I have the opposite of writer’s block this morning. I have so many flickering images and lightbulbs going on in my head that I can’t separate them out from each other. I can’t bring any of my half-thoughts or half-ideas into completion.
It’s like my mind slept through the first week of January and now that it’s been kicked into gear, it doesn’t know what to think or say first! While I’ve been hibernating, I picture all of you normal people with your renewed January energy skipping down the sidewalk, whistling happy tunes, wallets full, minds clear, five pounds thinner, exuding productivity and happiness. Does no one else get Holiday Burnout?
Those two weeks in December just deplete me. All my favorite things – holiday parties, larger pours of vino, family dinners, catching up with distant friends, cookie baking and all sorts of calories – are crammed into such a short period of time, and with some workdays too. But it’s my favorite time and it’s worth all the exhaustion and mind-fogginess that happen afterward.
So now, after using the first week of January to recover, my mind is overcompensating. I had a list of things to tell you guys about today, and whatever nonsense I’m rambling on with right now is NOT on the list. Dearest friends, meet I-Can’t-Piece-Any-Decent-Thought-Together Danielle. Thank you for your patience with her.
And with that, let’s talk about pie. Specifically, this breakfast, or lunch, or dinner pie. Because it’s a pie that’s appropriate at any and all times of day. And, thank goodness, because today is a three-slices-of-pie kind of day.
I’m just going to state the obvious: All you foodies out there are shaking your heads at me, telling me, “That’s not a pie. That’s a quiche.” I’m going to call it a pie anyway. Pie = yummy.
And this pie – even with all those greens I’m always skeptical about – is a yummy one. I decided that I DO like kale, at least cooked. And with goat cheese and potatoes. The Swiss chard surprised me too! The greens get a little sweet and soft after some time in the oven, but still have a woody, hearty flavor. And they taste almost a little lemony. Am I imagining that? You’re getting so many vegetable servings because this pie is packed. Like, you will think, how did she ever fit all those greens into that little potato-made pie crust? You can do it!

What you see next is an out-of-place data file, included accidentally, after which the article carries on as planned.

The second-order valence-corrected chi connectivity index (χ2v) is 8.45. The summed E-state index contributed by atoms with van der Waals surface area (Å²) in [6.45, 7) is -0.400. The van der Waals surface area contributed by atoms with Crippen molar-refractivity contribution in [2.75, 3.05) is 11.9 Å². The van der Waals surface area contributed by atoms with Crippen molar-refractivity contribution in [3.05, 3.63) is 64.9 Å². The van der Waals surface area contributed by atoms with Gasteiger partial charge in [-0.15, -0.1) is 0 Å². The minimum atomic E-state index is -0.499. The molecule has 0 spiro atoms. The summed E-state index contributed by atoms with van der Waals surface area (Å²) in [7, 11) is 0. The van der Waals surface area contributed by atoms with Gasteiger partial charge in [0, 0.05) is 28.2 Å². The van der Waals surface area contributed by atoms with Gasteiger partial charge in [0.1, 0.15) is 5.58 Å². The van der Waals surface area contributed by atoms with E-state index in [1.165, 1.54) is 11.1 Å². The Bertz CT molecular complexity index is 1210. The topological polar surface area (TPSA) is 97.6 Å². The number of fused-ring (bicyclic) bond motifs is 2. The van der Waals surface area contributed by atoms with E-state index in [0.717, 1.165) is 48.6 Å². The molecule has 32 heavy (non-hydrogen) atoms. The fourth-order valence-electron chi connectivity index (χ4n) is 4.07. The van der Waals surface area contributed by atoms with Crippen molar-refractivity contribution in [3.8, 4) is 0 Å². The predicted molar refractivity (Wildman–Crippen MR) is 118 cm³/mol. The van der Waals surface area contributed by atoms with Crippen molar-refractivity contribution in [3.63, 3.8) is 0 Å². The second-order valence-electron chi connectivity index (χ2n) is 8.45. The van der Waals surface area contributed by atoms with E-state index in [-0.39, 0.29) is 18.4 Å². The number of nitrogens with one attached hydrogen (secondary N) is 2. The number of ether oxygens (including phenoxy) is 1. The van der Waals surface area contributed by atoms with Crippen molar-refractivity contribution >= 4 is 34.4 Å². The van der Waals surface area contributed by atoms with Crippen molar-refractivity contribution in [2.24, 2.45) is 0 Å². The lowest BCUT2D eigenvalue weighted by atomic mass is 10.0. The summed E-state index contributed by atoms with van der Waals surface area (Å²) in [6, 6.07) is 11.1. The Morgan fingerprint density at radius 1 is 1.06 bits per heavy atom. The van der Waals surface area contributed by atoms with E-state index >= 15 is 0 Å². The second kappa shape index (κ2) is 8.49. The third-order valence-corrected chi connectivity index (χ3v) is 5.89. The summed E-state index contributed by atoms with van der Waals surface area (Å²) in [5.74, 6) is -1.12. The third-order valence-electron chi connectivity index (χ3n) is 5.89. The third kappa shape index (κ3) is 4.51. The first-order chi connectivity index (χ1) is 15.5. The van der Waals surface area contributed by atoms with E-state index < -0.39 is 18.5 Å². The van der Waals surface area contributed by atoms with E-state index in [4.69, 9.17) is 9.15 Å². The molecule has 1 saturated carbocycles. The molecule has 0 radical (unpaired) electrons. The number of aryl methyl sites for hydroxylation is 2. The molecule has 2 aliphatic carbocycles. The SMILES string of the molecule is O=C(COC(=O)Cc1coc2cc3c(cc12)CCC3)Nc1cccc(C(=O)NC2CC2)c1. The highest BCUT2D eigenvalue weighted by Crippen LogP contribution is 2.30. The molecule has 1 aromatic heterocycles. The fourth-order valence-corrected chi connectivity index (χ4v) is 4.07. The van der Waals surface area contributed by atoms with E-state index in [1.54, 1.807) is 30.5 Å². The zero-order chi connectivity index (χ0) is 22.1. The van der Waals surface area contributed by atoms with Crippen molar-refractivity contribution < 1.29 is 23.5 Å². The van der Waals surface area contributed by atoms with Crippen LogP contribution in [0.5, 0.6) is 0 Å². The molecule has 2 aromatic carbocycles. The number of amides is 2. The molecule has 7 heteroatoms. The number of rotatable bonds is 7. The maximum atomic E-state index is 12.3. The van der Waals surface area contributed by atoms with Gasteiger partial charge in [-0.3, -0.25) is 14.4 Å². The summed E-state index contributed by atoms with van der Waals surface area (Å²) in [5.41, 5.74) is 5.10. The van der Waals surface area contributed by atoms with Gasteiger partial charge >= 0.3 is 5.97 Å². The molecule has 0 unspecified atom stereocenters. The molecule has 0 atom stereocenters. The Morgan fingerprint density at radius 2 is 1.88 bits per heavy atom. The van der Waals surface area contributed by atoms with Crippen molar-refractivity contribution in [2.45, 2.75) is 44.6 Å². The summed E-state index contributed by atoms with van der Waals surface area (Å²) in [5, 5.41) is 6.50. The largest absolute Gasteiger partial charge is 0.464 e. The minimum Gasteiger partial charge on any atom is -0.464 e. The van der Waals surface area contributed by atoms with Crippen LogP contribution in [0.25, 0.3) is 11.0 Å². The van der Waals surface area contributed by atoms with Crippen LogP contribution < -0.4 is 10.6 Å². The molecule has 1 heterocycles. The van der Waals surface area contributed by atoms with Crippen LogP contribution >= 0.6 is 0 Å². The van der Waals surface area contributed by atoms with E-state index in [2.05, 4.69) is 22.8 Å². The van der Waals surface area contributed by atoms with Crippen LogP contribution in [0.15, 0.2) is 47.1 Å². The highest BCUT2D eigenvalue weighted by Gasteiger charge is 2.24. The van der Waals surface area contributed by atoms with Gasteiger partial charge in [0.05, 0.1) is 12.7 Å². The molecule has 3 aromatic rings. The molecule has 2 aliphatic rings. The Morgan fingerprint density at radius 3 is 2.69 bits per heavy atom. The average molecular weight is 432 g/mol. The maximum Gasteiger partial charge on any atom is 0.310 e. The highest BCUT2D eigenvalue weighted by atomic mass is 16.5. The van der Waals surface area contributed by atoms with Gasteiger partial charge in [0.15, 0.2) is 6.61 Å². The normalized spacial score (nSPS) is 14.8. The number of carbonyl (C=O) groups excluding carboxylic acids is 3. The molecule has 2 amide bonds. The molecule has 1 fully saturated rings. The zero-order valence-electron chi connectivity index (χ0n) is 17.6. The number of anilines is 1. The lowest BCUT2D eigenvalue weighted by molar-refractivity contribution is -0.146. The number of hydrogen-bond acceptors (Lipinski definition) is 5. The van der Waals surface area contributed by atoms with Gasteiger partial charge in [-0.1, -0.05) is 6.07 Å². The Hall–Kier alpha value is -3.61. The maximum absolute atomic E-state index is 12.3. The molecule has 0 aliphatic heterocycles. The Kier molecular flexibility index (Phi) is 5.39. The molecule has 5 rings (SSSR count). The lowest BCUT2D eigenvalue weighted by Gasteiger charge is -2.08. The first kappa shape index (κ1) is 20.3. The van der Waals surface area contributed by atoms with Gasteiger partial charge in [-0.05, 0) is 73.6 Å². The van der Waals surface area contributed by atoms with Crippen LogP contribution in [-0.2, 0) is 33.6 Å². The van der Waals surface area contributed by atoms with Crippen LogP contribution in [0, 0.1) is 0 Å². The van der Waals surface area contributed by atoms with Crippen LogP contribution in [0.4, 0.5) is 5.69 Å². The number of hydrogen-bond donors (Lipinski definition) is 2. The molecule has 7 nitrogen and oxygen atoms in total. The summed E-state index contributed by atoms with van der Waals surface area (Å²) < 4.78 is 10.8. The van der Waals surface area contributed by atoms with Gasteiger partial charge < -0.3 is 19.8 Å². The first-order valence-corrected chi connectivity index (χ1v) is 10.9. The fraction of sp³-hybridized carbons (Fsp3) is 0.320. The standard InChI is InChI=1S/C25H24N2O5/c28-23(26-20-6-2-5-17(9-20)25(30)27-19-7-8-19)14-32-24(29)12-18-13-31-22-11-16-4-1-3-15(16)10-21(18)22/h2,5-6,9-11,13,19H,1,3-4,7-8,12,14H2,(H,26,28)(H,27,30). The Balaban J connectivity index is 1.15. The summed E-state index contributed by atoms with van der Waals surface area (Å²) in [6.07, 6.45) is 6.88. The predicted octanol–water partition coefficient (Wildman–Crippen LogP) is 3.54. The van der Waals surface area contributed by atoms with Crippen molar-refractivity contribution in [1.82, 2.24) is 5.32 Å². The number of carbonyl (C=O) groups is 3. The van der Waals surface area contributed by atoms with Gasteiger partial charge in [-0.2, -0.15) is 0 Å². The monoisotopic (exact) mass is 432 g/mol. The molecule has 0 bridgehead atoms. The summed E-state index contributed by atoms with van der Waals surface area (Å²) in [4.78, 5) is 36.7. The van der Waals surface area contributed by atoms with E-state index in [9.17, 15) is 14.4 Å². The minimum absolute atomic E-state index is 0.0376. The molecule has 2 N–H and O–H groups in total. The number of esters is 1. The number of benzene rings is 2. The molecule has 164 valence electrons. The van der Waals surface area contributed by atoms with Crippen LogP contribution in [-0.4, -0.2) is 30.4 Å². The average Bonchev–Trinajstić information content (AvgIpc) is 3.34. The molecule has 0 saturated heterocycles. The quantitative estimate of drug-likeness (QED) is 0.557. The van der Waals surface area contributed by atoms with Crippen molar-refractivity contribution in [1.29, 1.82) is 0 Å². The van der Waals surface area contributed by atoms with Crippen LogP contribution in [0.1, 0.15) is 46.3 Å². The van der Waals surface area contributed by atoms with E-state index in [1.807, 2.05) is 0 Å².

The potato crust? So easy. And so obvious. Why haven’t I been making potato crust for years? As you eat your way up a slice, you get all these soft, clean, potato-y bites with pockets of creamy, tangy goat cheese, and then you finish it off with the crispy edge pieces. And you think, is it OK to have another? The answer is YES.
Green & Goat Cheese Pie with Potato Crust
- 8 ounces curly kale
- 8 ounces Swiss chard
- 1/4 cup fresh parsley chopped
- 4 yellow or gold potatoes
- 1 tablespoon butter
- 8 eggs
- 4 egg whites (or 1/2 cup liquid egg whites)
- 1/4 cup heavy cream
- 1/2 teaspoon salt
- 4 ounces goat cheese crumbled or cut into pieces
Preheat the oven to 375 degrees F.
Remove the ribs and any tough stems from the kale and Swiss chard. Roughly chop the remaining leafy greens and place in a large bowl. Add parsley and toss until evenly distributed.
Keeping the skin on, slice the potatoes into 1/8"-thick rounds. I used a knife, but a mandolin works best if you have one.
In a 10-inch ovenproof skillet, melt the butter over medium-low heat. Coat the entire bottom and sides of skillet with melted butter. Turn off the heat and arrange the potato slices along the bottom and sides of skillet, overlapping 1/2 inch, to form the crust. Spread the greens evenly in the potato crust and pack down tightly.
In a small mixing bowl, whisk the eggs, egg whites, cream, and salt until uniform in color. Pour the egg mixture evenly over the greens until it is about 1/2 inch from the top of the skillet. Top the pie with goat cheese.
Bake 30-40 minutes or until the center is set. Let cool for 5 minutes before slicing.